What are Plain Old Data (POD) Objects?
A POD (plain old data) object has one of these data types--a fundamental type, pointer, union, struct, array, or class--with no constructor. Conversely, a non-POD object is one for which a constructor exists. A POD object begins its lifetime when it obtains storage with the proper size for its type and its lifetime ends when the storage for the object is either reused or deallocated.
PlainOldData is actually a term used in the ANSI/ISO C++ standard. Who says standards committees have no sense of humor?PlainOldData types also must not have any of:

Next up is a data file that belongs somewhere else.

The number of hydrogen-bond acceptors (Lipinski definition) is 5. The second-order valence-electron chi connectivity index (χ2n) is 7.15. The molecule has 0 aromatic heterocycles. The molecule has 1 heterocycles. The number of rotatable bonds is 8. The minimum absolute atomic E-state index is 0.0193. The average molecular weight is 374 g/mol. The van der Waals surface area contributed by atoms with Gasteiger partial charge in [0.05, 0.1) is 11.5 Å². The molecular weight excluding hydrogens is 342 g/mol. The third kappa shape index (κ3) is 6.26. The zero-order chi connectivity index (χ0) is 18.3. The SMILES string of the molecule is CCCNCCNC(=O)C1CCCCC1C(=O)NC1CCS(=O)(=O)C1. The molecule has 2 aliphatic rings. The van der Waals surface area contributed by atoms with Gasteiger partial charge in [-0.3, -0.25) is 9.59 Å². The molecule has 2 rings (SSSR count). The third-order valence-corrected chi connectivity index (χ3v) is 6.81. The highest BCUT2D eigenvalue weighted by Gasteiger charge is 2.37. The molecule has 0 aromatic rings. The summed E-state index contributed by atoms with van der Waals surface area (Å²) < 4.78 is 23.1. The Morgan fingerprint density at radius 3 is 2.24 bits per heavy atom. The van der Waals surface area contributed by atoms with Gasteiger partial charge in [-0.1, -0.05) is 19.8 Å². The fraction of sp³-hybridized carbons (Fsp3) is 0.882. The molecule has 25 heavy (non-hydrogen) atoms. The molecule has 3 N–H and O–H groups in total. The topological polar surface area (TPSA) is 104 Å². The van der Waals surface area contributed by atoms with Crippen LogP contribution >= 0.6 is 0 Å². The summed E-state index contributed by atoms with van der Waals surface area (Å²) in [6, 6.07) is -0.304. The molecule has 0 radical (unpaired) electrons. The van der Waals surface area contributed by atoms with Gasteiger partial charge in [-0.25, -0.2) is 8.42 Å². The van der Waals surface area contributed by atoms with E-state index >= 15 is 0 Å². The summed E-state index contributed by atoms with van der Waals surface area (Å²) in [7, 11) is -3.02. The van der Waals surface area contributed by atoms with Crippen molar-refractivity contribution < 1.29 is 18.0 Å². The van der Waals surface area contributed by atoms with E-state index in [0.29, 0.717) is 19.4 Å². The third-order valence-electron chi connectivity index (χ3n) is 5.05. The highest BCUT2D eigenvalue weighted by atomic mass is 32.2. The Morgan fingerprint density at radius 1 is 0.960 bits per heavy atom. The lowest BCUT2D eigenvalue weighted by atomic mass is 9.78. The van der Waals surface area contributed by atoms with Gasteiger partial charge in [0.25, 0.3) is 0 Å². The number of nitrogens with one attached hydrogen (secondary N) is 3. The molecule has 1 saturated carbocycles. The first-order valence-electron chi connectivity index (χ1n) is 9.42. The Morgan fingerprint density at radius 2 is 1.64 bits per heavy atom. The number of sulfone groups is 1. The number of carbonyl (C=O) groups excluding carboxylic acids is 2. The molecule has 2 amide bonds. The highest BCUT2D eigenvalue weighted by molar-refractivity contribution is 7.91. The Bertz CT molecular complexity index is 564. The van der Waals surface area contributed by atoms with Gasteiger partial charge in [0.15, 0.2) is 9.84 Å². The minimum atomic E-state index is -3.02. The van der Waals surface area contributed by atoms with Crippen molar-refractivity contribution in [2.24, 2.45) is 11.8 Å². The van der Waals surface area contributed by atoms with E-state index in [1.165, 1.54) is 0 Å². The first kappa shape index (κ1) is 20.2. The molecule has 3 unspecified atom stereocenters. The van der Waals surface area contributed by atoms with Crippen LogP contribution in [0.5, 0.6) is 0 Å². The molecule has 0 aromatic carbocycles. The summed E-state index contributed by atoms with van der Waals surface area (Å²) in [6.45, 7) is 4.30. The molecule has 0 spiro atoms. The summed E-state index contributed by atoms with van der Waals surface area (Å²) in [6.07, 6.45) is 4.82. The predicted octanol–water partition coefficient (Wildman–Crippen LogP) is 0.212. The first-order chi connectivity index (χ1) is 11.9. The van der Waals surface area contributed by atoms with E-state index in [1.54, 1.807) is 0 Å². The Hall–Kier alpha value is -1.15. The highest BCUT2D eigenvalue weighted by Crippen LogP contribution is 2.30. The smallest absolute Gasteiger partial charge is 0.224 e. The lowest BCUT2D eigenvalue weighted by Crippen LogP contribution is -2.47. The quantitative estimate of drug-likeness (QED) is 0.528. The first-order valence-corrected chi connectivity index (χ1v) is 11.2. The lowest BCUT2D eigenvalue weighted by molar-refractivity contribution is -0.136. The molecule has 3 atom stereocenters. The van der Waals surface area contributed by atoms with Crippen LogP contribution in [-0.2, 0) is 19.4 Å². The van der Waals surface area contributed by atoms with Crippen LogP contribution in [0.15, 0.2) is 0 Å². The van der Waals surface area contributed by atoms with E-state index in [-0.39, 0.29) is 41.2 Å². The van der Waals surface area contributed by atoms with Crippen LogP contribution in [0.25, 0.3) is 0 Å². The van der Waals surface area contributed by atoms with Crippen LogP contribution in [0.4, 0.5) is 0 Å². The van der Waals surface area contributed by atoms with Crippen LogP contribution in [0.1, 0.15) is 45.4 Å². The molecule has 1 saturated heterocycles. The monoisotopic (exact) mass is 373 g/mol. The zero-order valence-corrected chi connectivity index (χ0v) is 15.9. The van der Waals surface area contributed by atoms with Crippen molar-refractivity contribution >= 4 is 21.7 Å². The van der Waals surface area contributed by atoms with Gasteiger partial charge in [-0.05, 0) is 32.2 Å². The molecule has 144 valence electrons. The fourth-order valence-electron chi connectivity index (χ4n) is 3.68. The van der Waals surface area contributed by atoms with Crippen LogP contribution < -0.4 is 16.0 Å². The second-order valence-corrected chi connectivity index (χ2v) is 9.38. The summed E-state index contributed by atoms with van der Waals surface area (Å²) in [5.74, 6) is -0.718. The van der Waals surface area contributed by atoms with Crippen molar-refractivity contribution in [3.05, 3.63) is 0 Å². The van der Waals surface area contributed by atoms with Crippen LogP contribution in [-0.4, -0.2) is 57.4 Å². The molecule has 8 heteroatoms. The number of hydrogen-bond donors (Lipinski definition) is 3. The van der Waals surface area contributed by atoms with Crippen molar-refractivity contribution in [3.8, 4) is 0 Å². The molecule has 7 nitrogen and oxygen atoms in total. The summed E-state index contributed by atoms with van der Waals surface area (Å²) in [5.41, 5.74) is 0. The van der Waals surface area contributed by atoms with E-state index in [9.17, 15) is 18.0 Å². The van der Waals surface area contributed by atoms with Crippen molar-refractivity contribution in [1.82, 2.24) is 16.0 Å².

Virtual functions (either their own, or inherited)
Virtual base classes (direct or indirect).
A looser definition of PlainOldData includes objects with constructors; but excludes those with virtual anything. The important issue with PlainOldData types is that they are non-polymorphic. Inheritance can be done with POD types, however it should only be done for ImplementationInheritance (code reuse) and not polymorphism/subtyping.
A common (though not strictly correct) definition is that a PlainOldData type is anything that doesn't have a VeeTable.
Contributors: DannyKalev?, ScottJohnson